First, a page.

Plus, if Aldridge still doesn't fit, or is unhappy in San Antonio, putting together a banner year as Leonard's top supporting piece could increase his value—which would either earn him more on his next deal if he opts out in 2018 or heat up the trade market if he doesn't.
Los Angeles Clippers
The Star: Blake Griffin
With Chris Paul gone, the Los Angeles Clippers' pecking order has changed. Griffin is now the team's unquestioned leader, the guy whom, despite yet another surgery, the Clips buried under $173 million over five years.
Who'll slot in and help?
The Sidekick: DeAndre Jordan
Jordan must become the defender many (Doc Rivers included) seem to think he's been for the last several years.
Labeled as a star and potential DPOY candidate, Jordan has merely been a good defender on his best days. Last season, he allowed opponents to shoot 56.5 percent inside six feet, which ranked 15th out of 28 bigs who defended at least five such shots per game. His block rate of 4.3 percent ranked 13th among qualified players in 2016-17.
Again: good but not great.
Jordan made his first All-Star game last season, but it had more to do with a career-best 71.4 field-goal percentage (the fifth straight year he led the league in that stat) than sterling defense. Without Paul feeding him, Jordan must not only prove he can still score efficiently but must also prop up a defense that lost CP3, the best point guard-stopper in the league.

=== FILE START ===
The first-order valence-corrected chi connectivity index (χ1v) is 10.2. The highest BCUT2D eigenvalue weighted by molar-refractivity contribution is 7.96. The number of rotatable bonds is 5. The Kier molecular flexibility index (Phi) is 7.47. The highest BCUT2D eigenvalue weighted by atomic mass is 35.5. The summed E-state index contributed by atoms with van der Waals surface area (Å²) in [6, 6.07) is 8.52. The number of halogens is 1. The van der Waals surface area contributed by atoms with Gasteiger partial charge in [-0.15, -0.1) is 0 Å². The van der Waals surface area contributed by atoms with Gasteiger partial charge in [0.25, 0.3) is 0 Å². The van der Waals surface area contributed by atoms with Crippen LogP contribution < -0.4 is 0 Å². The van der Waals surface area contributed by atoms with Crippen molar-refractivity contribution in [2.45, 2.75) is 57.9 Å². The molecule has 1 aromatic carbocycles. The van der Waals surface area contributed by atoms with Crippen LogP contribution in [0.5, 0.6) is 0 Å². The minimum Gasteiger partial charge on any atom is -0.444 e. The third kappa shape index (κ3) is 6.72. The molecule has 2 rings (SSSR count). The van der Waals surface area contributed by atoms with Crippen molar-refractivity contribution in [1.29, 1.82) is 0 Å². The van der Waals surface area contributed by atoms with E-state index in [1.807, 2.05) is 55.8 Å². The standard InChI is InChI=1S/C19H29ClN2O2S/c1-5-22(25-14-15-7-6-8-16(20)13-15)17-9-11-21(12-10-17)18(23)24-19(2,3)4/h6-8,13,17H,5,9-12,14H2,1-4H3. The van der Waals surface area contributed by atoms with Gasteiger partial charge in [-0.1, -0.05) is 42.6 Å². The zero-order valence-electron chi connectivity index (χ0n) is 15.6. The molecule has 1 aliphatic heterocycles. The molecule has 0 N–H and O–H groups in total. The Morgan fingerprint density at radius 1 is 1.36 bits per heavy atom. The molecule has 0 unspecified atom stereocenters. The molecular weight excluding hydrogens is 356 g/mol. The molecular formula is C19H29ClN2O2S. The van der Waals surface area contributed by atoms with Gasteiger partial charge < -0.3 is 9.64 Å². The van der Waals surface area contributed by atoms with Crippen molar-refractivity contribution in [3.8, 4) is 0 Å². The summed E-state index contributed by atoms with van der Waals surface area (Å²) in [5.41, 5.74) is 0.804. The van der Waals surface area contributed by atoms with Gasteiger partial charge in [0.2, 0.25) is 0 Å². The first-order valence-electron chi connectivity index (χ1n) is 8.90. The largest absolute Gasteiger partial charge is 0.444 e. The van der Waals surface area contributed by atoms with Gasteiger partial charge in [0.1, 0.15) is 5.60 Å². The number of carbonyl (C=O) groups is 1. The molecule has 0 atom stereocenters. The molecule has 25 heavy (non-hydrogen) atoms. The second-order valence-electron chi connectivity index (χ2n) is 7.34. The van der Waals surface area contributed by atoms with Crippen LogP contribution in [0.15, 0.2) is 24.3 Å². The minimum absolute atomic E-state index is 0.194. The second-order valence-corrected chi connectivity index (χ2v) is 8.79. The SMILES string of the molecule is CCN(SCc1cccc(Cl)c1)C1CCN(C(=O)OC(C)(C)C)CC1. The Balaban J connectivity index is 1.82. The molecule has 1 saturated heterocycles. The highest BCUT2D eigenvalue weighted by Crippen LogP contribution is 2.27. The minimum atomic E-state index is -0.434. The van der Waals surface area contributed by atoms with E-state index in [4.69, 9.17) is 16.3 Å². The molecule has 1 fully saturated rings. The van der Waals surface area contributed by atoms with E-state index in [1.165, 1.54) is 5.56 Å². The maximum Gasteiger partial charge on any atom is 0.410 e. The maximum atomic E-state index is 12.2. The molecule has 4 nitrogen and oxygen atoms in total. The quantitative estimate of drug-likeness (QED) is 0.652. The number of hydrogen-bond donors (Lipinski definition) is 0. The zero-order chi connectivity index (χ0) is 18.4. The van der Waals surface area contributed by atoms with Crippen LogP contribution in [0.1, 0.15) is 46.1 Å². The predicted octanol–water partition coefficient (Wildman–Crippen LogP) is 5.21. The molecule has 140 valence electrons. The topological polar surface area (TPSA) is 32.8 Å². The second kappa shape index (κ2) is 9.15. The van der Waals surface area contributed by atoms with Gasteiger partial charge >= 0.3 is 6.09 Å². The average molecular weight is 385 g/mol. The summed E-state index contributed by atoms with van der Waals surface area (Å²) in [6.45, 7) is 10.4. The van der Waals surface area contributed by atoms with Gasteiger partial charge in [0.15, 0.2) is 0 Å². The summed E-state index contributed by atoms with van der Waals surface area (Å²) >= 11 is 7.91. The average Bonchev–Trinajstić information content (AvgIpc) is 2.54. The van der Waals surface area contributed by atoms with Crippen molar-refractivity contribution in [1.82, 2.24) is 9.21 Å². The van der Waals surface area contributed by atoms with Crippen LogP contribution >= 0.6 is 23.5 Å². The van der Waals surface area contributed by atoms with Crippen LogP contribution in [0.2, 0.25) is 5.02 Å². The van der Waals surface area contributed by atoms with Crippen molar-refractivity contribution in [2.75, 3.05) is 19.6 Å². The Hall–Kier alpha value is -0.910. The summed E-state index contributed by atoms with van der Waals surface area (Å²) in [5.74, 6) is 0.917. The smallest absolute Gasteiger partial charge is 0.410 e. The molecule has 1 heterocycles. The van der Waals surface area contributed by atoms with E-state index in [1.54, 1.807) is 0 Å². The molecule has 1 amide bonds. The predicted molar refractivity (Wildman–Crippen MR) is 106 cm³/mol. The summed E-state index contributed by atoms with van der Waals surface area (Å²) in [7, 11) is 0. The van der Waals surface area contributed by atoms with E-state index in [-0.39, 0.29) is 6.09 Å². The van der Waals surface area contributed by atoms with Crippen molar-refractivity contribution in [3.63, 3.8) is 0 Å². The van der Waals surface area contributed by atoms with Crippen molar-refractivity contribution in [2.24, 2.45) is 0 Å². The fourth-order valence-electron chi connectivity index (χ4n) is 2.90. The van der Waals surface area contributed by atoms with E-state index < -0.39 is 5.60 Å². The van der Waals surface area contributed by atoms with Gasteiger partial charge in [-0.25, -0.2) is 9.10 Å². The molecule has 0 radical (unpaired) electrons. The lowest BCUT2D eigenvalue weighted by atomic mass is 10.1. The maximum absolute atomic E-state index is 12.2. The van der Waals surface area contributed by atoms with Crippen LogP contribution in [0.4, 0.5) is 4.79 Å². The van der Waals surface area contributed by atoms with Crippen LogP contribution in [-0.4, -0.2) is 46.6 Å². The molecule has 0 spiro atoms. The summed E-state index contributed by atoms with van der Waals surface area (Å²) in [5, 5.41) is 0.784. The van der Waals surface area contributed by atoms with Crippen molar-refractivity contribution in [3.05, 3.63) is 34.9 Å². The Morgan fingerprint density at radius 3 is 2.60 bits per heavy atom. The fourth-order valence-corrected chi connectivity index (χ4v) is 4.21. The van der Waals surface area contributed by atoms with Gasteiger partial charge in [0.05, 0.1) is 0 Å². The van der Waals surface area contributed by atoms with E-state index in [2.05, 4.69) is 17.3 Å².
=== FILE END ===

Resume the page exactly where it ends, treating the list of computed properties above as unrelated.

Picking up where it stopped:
Basically, if Jordan can be the guy everyone thinks he is, he'll give Griffin the high-efficiency lob threat and dominating rim protector he needs.
The Star: Rudy Gobert
You could make the case Gobert was the Utah Jazz's best player before Gordon Hayward left. Albeit in a different role, Gobert topped Hayward in win shares, VORP and box plus-minus during the 2016-17 season. There's no debate now, though: Gobert is the guy in Utah.